Entrepreneurship Is Like Riding a Bike

03/31/2015 10:30 am ET | Updated May 31, 2015

As a venture development organization (VDO) based in Northeast Ohio, we at JumpStart often get asked why entrepreneurs in fly-over regions like ours face more challenges than they do on the coasts.

In fact, we get this question so often that we sat down and made this short video, telling the story using a very simple analogy: riding a bicycle.

Of course, simple analogies only go so far. Building a startup venture from scratch is a lot more complicated than learning to pedal a bike. What attracted us to the comparison was one simple question: How do people actually learn to do either one?

Learning Takes Teachers

Somewhere in the world there are children who learned to ride a bicycle without any help -- they just hopped on and started peddling like they were born to do it. There are also special entrepreneurs who hit home runs without so much as a mentor to assist them.

These people exist, but they are the exceptions that prove the rule. Most of us have help. The vast majority of children learn how to ride a bike from adults, who were taught by other adults when they were young. Likewise, most entrepreneurs learn how to succeed by watching and listening to people who've been where they are trying to go; and in the Midwest, there aren't nearly as many of these experienced teachers as there are in Silicon Valley.

Teaching Takes Experience

It wasn't always this way. More than a century ago, Midwestern oil, steel and automotive industries were the envy of the modern world. It's hard to imagine these behemoths as anything but what they are today, but it's important to remember that they were once startups, launched by entrepreneurs who took enormous risks (supposedly, Cleveland was home to more of these "startup" millionaires than any other city in the world in the 1890s, due primarily to John D. Rockefeller's Standard Oil).

Eventually these entrepreneurs came to dominate not only their markets but the entire 20th-century economy. Therein lies the irony. So complete was their domination that generations of Americans grew up without the need or motivation to become entrepreneurs themselves. Good jobs were waiting for anyone willing to work hard -- jobs that could support families, homes and an entire middle class.

Fast-forward to the 21st century and our industrial economy is looking every bit its age when it comes to startup entrepreneurship. Therefore, there is an enormous need for a new spark of innovation and disruptive new business, but there aren't a lot of people away from the coasts who have the experience necessary to "ride" the proverbial bike, let alone teach others.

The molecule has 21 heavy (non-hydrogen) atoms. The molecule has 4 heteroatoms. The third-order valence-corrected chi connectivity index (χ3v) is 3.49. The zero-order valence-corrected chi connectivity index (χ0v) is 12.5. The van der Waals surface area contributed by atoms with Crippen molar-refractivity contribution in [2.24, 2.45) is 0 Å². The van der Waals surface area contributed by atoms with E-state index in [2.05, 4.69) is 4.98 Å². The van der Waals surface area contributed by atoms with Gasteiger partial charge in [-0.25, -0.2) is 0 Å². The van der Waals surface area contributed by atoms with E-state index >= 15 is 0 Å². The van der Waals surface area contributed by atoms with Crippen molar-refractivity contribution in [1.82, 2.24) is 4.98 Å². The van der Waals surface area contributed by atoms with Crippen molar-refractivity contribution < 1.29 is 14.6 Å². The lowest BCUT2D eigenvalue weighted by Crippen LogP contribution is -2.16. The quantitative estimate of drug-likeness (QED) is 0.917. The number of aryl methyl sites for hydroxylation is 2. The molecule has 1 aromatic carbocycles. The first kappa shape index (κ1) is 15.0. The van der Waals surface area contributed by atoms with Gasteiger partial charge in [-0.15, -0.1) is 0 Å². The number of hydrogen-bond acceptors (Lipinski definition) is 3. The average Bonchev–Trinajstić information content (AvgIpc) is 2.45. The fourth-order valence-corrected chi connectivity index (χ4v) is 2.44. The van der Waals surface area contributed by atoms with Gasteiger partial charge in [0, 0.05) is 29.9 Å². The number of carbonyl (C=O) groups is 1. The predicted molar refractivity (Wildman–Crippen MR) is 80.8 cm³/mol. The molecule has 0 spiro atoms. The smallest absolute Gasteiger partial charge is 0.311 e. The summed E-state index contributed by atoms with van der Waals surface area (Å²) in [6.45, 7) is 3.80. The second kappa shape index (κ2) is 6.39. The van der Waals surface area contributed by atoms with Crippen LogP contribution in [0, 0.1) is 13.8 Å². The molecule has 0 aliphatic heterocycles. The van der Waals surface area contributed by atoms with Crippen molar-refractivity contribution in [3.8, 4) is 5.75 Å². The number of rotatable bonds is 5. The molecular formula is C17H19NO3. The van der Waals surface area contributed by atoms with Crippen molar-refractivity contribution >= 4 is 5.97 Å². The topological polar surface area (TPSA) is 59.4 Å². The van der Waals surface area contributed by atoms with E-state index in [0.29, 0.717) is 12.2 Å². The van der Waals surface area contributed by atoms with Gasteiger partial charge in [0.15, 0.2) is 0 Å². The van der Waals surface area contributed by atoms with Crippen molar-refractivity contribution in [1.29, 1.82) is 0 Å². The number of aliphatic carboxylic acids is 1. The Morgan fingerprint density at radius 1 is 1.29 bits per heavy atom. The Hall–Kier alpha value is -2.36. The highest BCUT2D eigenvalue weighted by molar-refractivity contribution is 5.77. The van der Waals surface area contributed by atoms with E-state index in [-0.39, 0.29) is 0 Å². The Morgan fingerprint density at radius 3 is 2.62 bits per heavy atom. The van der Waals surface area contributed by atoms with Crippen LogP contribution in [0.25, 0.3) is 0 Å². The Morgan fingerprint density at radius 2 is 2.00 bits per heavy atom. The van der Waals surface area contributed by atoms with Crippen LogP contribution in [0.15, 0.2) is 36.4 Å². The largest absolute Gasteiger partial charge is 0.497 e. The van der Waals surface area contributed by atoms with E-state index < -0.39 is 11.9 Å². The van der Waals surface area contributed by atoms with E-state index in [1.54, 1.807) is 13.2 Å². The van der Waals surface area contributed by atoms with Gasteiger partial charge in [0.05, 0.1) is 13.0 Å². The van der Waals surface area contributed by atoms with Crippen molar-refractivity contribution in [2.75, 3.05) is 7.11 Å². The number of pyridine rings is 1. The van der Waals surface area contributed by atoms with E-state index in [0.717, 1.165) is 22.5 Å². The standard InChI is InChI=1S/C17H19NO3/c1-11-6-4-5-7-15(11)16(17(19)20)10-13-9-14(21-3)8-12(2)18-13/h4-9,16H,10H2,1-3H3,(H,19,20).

Traditional economic development organizations (EDOs) have done their best to adapt, but many of their models were designed for a different time -- when prosperity meant supporting (or attracting) large existing businesses, not helping people start new ones.

VDO's like JumpStart were created for exactly this reason. The goal is to combine the investment capabilities of a venture capital firm with the technical services of a modern economic development agency, creating an organization that can help a new generation of entrepreneurs build the experience and gather the funding they need to get on the bike and start pedaling.

Experience Takes Time

The venture development model works; but it takes time to develop a new generation of entrepreneurs, and even more time for these entrepreneurs to grow their young ventures into the kinds of profitable companies that create jobs and economic growth.

In Northeast Ohio, a decade of work has helped our ecosystem grow stronger than it has been in generations. Hometown ventures are making national news, and venture capitalists are making comparisons between Ohio today and Silicon Valley in 1975.

No one person or organization can achieve these kinds of results on their own; and it can't be done overnight. It takes a patient, collaborative community to achieve lasting results. This is a core concept of our success in Northeast Ohio that has now carried over to our work with people and organizations outside our hometown -- places like Detroit, Buffalo, Memphis, St. Louis and many others.

Ultimately, we believe the entrepreneurs we help today will create the next great wave of innovation and economic growth in the U.S.

It's just like riding a bike. Once you learn how, you never forget.